Native peoples have an unrivaled knowledge of their local flora and fauna, and they play an essential role in the conservation of biodiversity. According to scientific studies, indigenous lands might be the most important barrier to the continuing Amazon deforestation. The Ecuadorian Constitution has recognised the rights of ecosystems, to exist and flourish.

This sounded very strange to many. How is it that nature can have rights akin to our human rights?

Cover of the book Entre el quiebre y la realidad

Cover of the book Entre el quiebre y la realidad.

It should not be much of a surprise when we consider the fact that private corporations in the United States have human rights. In the book: “Entre el quiebre y la realidad” [5], Eduardo Galeano reminds us that over one hundred years ago, “in 1886, the US Supreme Court … extended human rights to private corporations. The law recognized to them the same rights as to peoples, right to life, freedom of expression, privacy and to everything else, as if companies could breathe.” He remarks “This hasn’t caught the attention of anybody”.[6]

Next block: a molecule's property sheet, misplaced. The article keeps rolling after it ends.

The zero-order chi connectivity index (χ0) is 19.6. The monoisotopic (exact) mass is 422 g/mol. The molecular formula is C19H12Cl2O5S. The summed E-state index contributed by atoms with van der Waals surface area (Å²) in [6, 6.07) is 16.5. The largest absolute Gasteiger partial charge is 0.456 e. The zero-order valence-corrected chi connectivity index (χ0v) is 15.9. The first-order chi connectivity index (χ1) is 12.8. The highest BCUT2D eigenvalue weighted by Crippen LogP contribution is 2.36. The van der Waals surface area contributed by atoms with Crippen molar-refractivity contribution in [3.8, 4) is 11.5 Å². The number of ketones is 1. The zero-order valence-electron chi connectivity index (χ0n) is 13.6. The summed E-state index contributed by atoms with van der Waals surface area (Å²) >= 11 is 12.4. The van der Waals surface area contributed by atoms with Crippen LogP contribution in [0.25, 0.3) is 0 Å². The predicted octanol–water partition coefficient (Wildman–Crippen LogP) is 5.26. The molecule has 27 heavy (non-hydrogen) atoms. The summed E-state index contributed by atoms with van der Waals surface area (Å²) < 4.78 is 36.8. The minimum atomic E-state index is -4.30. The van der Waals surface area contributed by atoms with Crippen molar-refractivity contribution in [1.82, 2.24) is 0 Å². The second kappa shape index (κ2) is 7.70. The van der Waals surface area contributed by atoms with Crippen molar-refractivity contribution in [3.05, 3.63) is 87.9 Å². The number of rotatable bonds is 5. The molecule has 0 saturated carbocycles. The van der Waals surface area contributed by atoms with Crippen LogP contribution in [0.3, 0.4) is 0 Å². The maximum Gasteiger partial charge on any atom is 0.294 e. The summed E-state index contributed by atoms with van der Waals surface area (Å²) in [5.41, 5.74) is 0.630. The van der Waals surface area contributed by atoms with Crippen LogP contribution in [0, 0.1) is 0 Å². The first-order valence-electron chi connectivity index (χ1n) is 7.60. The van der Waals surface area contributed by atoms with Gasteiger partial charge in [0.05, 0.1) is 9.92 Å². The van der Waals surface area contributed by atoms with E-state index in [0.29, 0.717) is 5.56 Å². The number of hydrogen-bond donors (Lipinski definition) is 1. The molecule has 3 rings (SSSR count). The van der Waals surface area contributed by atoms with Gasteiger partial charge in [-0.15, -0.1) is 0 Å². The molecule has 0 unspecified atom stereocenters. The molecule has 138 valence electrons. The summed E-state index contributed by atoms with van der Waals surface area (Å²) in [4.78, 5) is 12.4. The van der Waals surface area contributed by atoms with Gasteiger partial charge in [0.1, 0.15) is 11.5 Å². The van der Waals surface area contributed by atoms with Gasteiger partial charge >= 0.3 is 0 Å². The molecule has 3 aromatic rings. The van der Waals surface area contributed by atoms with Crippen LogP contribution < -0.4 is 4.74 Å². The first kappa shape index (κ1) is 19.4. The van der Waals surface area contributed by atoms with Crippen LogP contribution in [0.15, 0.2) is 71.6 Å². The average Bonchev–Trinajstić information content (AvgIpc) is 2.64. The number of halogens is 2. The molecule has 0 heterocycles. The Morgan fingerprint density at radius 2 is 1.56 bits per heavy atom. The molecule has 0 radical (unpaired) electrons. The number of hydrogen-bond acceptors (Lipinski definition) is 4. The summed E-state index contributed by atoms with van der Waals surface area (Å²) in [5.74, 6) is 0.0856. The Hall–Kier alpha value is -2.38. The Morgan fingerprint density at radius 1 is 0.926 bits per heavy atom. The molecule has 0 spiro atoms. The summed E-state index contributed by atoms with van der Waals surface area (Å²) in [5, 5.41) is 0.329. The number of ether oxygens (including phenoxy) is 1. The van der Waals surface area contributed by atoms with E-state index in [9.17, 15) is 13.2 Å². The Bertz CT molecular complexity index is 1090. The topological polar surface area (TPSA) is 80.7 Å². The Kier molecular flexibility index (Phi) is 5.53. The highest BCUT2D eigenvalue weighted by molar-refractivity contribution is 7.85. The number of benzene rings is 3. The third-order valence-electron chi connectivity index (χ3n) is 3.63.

I would like to share with you a YouTube link of a video: La naturaleza no es muda, Nature is not Silent, where Eduardo Galeano presents on television fragments of his book Los Hijos de los días, The Sons of the Days. Only available in Spanish: click here. He concludes his presentation by affirming: “ … if nature were a bank, they would have already bailed it out [7]”.